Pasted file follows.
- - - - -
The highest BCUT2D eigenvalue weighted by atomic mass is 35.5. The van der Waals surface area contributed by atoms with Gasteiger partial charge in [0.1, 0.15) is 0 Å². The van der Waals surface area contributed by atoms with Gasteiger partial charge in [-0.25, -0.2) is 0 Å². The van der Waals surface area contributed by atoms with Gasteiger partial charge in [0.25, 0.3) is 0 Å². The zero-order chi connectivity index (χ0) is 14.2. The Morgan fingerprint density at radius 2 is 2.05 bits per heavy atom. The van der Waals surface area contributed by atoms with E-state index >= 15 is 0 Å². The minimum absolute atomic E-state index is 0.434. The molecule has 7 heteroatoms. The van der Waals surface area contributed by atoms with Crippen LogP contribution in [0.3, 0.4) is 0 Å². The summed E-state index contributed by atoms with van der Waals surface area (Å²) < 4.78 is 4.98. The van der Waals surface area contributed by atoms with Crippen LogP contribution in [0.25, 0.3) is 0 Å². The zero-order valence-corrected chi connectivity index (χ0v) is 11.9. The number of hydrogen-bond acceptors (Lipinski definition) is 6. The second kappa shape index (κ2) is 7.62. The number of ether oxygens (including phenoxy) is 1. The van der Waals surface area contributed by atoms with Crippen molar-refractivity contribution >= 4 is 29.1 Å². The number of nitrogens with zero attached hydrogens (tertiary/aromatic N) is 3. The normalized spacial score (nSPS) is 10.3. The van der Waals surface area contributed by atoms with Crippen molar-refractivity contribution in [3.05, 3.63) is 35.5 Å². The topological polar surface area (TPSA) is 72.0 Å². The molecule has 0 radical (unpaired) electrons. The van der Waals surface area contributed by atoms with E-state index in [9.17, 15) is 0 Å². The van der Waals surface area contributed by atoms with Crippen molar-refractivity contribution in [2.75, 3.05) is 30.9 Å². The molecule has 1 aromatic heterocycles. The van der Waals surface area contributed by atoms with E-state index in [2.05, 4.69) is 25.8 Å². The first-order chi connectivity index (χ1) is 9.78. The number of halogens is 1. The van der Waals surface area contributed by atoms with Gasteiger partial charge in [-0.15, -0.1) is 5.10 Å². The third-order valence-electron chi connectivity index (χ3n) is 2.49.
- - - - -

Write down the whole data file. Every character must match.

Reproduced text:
The highest BCUT2D eigenvalue weighted by atomic mass is 35.5. The van der Waals surface area contributed by atoms with Gasteiger partial charge in [0.1, 0.15) is 0 Å². The van der Waals surface area contributed by atoms with Gasteiger partial charge in [-0.25, -0.2) is 0 Å². The van der Waals surface area contributed by atoms with Gasteiger partial charge in [0.25, 0.3) is 0 Å². The zero-order chi connectivity index (χ0) is 14.2. The Morgan fingerprint density at radius 2 is 2.05 bits per heavy atom. The van der Waals surface area contributed by atoms with E-state index >= 15 is 0 Å². The minimum absolute atomic E-state index is 0.434. The molecule has 7 heteroatoms. The van der Waals surface area contributed by atoms with Crippen LogP contribution in [0.3, 0.4) is 0 Å². The summed E-state index contributed by atoms with van der Waals surface area (Å²) < 4.78 is 4.98. The van der Waals surface area contributed by atoms with Crippen LogP contribution in [0.25, 0.3) is 0 Å². The zero-order valence-corrected chi connectivity index (χ0v) is 11.9. The number of hydrogen-bond acceptors (Lipinski definition) is 6. The second kappa shape index (κ2) is 7.62. The number of ether oxygens (including phenoxy) is 1. The van der Waals surface area contributed by atoms with Crippen molar-refractivity contribution >= 4 is 29.1 Å². The number of nitrogens with zero attached hydrogens (tertiary/aromatic N) is 3. The normalized spacial score (nSPS) is 10.3. The van der Waals surface area contributed by atoms with Crippen molar-refractivity contribution in [3.05, 3.63) is 35.5 Å². The topological polar surface area (TPSA) is 72.0 Å². The molecule has 0 radical (unpaired) electrons. The van der Waals surface area contributed by atoms with E-state index in [9.17, 15) is 0 Å². The van der Waals surface area contributed by atoms with Crippen molar-refractivity contribution in [2.75, 3.05) is 30.9 Å². The molecule has 1 aromatic heterocycles. The van der Waals surface area contributed by atoms with E-state index in [2.05, 4.69) is 25.8 Å². The first-order chi connectivity index (χ1) is 9.78. The number of halogens is 1. The van der Waals surface area contributed by atoms with Gasteiger partial charge in [-0.15, -0.1) is 5.10 Å². The third-order valence-electron chi connectivity index (χ3n) is 2.49.